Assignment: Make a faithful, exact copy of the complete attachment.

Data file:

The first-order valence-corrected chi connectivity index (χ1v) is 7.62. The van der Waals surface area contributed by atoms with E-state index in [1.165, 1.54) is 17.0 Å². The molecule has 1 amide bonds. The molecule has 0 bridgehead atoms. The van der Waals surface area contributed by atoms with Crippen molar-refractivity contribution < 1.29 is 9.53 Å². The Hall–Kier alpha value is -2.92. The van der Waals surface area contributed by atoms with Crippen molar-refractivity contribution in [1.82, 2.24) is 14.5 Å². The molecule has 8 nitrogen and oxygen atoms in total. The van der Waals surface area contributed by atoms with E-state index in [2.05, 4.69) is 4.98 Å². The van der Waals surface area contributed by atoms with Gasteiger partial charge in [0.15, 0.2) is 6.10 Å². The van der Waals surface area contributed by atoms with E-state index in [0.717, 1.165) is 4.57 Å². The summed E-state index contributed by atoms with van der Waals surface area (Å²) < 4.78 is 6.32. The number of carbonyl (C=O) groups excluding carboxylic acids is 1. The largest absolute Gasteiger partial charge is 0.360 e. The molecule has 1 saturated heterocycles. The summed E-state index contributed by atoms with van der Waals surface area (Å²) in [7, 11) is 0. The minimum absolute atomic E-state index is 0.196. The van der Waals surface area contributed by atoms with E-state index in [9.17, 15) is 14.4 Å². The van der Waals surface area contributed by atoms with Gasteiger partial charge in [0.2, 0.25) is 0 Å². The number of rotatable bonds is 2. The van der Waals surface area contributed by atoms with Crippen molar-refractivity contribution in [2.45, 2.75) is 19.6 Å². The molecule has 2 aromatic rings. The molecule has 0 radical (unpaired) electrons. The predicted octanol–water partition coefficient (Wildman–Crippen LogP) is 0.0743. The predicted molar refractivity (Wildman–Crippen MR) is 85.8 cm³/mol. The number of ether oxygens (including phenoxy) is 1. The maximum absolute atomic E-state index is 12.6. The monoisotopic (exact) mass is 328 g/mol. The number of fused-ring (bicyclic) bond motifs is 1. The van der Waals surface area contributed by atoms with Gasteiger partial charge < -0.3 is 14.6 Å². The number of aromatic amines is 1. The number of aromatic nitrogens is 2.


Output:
The first-order valence-corrected chi connectivity index (χ1v) is 7.62. The van der Waals surface area contributed by atoms with E-state index in [1.165, 1.54) is 17.0 Å². The molecule has 1 amide bonds. The molecule has 0 bridgehead atoms. The van der Waals surface area contributed by atoms with Crippen molar-refractivity contribution < 1.29 is 9.53 Å². The Hall–Kier alpha value is -2.92. The van der Waals surface area contributed by atoms with Crippen molar-refractivity contribution in [1.82, 2.24) is 14.5 Å². The molecule has 8 nitrogen and oxygen atoms in total. The van der Waals surface area contributed by atoms with E-state index in [2.05, 4.69) is 4.98 Å². The van der Waals surface area contributed by atoms with Gasteiger partial charge in [0.15, 0.2) is 6.10 Å². The van der Waals surface area contributed by atoms with E-state index in [0.717, 1.165) is 4.57 Å². The summed E-state index contributed by atoms with van der Waals surface area (Å²) < 4.78 is 6.32. The number of carbonyl (C=O) groups excluding carboxylic acids is 1. The largest absolute Gasteiger partial charge is 0.360 e. The molecule has 1 saturated heterocycles. The summed E-state index contributed by atoms with van der Waals surface area (Å²) in [7, 11) is 0. The minimum absolute atomic E-state index is 0.196. The van der Waals surface area contributed by atoms with E-state index in [9.17, 15) is 14.4 Å². The van der Waals surface area contributed by atoms with Gasteiger partial charge in [0.2, 0.25) is 0 Å². The number of rotatable bonds is 2. The van der Waals surface area contributed by atoms with Crippen molar-refractivity contribution in [2.45, 2.75) is 19.6 Å². The molecule has 2 aromatic rings. The molecule has 0 radical (unpaired) electrons. The predicted octanol–water partition coefficient (Wildman–Crippen LogP) is 0.0743. The predicted molar refractivity (Wildman–Crippen MR) is 85.8 cm³/mol. The number of ether oxygens (including phenoxy) is 1. The maximum absolute atomic E-state index is 12.6. The monoisotopic (exact) mass is 328 g/mol. The number of fused-ring (bicyclic) bond motifs is 1. The van der Waals surface area contributed by atoms with Gasteiger partial charge < -0.3 is 14.6 Å². The number of aromatic amines is 1. The number of aromatic nitrogens is 2.